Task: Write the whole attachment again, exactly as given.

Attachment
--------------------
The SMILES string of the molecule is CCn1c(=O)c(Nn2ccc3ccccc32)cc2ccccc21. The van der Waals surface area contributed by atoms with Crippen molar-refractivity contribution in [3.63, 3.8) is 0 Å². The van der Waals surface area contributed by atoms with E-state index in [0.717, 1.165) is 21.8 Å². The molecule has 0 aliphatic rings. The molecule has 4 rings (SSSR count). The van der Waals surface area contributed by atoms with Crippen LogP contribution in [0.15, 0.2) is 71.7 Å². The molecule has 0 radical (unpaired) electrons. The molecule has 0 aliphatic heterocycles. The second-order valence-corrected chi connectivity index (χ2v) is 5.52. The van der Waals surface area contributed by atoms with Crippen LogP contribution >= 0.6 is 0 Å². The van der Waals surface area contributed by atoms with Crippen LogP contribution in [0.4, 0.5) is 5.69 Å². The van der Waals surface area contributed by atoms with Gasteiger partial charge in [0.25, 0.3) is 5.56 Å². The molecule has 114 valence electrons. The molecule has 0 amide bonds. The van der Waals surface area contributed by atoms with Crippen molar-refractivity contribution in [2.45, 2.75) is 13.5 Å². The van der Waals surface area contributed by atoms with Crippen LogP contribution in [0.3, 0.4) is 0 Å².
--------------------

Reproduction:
The SMILES string of the molecule is CCn1c(=O)c(Nn2ccc3ccccc32)cc2ccccc21. The van der Waals surface area contributed by atoms with Crippen molar-refractivity contribution in [3.63, 3.8) is 0 Å². The van der Waals surface area contributed by atoms with E-state index in [0.717, 1.165) is 21.8 Å². The molecule has 0 aliphatic rings. The molecule has 4 rings (SSSR count). The van der Waals surface area contributed by atoms with Crippen LogP contribution in [0.15, 0.2) is 71.7 Å². The molecule has 0 radical (unpaired) electrons. The molecule has 0 aliphatic heterocycles. The second-order valence-corrected chi connectivity index (χ2v) is 5.52. The van der Waals surface area contributed by atoms with Crippen LogP contribution >= 0.6 is 0 Å². The van der Waals surface area contributed by atoms with Crippen LogP contribution in [0.4, 0.5) is 5.69 Å². The van der Waals surface area contributed by atoms with Gasteiger partial charge in [0.25, 0.3) is 5.56 Å². The molecule has 114 valence electrons. The molecule has 0 amide bonds. The van der Waals surface area contributed by atoms with Crippen molar-refractivity contribution in [2.45, 2.75) is 13.5 Å². The van der Waals surface area contributed by atoms with Crippen LogP contribution in [0.3, 0.4) is 0 Å².